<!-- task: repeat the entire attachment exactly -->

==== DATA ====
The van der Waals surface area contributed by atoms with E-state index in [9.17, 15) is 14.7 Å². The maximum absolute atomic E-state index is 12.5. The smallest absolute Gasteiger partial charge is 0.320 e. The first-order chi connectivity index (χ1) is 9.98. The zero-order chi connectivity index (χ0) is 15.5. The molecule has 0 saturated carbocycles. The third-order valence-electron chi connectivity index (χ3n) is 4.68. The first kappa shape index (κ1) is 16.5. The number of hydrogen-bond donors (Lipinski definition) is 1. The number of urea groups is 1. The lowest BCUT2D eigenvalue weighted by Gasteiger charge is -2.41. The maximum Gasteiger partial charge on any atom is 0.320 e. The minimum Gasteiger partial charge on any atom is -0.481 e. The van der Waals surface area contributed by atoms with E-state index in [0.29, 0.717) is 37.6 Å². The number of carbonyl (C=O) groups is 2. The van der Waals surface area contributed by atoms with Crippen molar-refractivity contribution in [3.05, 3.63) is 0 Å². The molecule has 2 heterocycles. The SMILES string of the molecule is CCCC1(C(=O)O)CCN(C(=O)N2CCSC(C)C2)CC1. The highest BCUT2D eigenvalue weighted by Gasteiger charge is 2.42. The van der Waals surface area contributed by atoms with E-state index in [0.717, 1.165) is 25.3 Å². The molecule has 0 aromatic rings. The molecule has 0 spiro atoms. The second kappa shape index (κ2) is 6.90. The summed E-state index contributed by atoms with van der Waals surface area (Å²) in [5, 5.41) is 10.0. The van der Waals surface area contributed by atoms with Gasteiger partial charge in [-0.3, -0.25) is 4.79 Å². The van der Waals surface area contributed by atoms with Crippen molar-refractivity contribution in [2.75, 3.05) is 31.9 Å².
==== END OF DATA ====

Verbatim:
The van der Waals surface area contributed by atoms with E-state index in [9.17, 15) is 14.7 Å². The maximum absolute atomic E-state index is 12.5. The smallest absolute Gasteiger partial charge is 0.320 e. The first-order chi connectivity index (χ1) is 9.98. The zero-order chi connectivity index (χ0) is 15.5. The molecule has 0 saturated carbocycles. The third-order valence-electron chi connectivity index (χ3n) is 4.68. The first kappa shape index (κ1) is 16.5. The number of hydrogen-bond donors (Lipinski definition) is 1. The number of urea groups is 1. The lowest BCUT2D eigenvalue weighted by Gasteiger charge is -2.41. The maximum Gasteiger partial charge on any atom is 0.320 e. The minimum Gasteiger partial charge on any atom is -0.481 e. The van der Waals surface area contributed by atoms with E-state index in [0.29, 0.717) is 37.6 Å². The number of carbonyl (C=O) groups is 2. The van der Waals surface area contributed by atoms with Crippen molar-refractivity contribution in [3.05, 3.63) is 0 Å². The molecule has 2 heterocycles. The SMILES string of the molecule is CCCC1(C(=O)O)CCN(C(=O)N2CCSC(C)C2)CC1. The highest BCUT2D eigenvalue weighted by Gasteiger charge is 2.42. The van der Waals surface area contributed by atoms with E-state index in [0.717, 1.165) is 25.3 Å². The molecule has 0 aromatic rings. The molecule has 0 spiro atoms. The second kappa shape index (κ2) is 6.90. The summed E-state index contributed by atoms with van der Waals surface area (Å²) in [5, 5.41) is 10.0. The van der Waals surface area contributed by atoms with Gasteiger partial charge in [-0.3, -0.25) is 4.79 Å². The van der Waals surface area contributed by atoms with Crippen molar-refractivity contribution in [2.75, 3.05) is 31.9 Å².